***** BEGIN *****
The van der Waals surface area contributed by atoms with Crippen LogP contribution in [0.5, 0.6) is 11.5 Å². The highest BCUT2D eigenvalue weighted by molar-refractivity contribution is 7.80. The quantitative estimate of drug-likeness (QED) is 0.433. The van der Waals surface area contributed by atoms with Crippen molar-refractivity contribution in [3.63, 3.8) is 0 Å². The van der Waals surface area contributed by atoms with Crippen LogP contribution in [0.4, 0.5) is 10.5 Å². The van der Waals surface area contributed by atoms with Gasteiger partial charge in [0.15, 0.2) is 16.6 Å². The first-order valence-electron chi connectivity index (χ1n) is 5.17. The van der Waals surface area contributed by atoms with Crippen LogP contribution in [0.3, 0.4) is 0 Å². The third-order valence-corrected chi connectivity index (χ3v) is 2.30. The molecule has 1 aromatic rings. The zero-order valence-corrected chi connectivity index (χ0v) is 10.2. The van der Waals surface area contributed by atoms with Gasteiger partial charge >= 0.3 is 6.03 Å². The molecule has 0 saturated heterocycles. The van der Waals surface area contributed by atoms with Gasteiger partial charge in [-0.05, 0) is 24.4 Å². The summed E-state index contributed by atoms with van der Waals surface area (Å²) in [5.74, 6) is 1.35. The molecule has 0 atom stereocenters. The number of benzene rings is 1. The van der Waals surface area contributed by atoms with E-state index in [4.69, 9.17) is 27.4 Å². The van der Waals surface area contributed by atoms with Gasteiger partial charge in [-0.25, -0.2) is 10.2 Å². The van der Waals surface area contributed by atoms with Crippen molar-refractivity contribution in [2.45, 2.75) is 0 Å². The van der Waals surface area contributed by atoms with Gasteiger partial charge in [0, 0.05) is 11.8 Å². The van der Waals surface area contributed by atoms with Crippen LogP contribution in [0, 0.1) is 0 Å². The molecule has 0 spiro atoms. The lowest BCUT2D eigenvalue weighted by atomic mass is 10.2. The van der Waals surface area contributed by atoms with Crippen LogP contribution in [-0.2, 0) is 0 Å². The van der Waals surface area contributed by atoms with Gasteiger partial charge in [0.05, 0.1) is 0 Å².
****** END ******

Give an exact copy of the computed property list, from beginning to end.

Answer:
The van der Waals surface area contributed by atoms with Crippen LogP contribution in [0.5, 0.6) is 11.5 Å². The highest BCUT2D eigenvalue weighted by molar-refractivity contribution is 7.80. The quantitative estimate of drug-likeness (QED) is 0.433. The van der Waals surface area contributed by atoms with Crippen molar-refractivity contribution in [3.63, 3.8) is 0 Å². The van der Waals surface area contributed by atoms with Crippen LogP contribution in [0.4, 0.5) is 10.5 Å². The van der Waals surface area contributed by atoms with Gasteiger partial charge in [0.15, 0.2) is 16.6 Å². The first-order valence-electron chi connectivity index (χ1n) is 5.17. The van der Waals surface area contributed by atoms with Crippen LogP contribution in [0.3, 0.4) is 0 Å². The third-order valence-corrected chi connectivity index (χ3v) is 2.30. The molecule has 1 aromatic rings. The zero-order valence-corrected chi connectivity index (χ0v) is 10.2. The van der Waals surface area contributed by atoms with Gasteiger partial charge >= 0.3 is 6.03 Å². The molecule has 0 saturated heterocycles. The van der Waals surface area contributed by atoms with Gasteiger partial charge in [-0.05, 0) is 24.4 Å². The summed E-state index contributed by atoms with van der Waals surface area (Å²) in [5.74, 6) is 1.35. The molecule has 0 atom stereocenters. The number of benzene rings is 1. The van der Waals surface area contributed by atoms with E-state index in [4.69, 9.17) is 27.4 Å². The van der Waals surface area contributed by atoms with Gasteiger partial charge in [-0.25, -0.2) is 10.2 Å². The van der Waals surface area contributed by atoms with Crippen molar-refractivity contribution in [2.45, 2.75) is 0 Å². The van der Waals surface area contributed by atoms with Gasteiger partial charge in [0, 0.05) is 11.8 Å². The van der Waals surface area contributed by atoms with Crippen LogP contribution in [0, 0.1) is 0 Å². The molecule has 0 spiro atoms. The lowest BCUT2D eigenvalue weighted by atomic mass is 10.2. The van der Waals surface area contributed by atoms with Crippen LogP contribution in [-0.2, 0) is 0 Å². The van der Waals surface area contributed by atoms with Gasteiger partial charge in [0.05, 0.1) is 0 Å².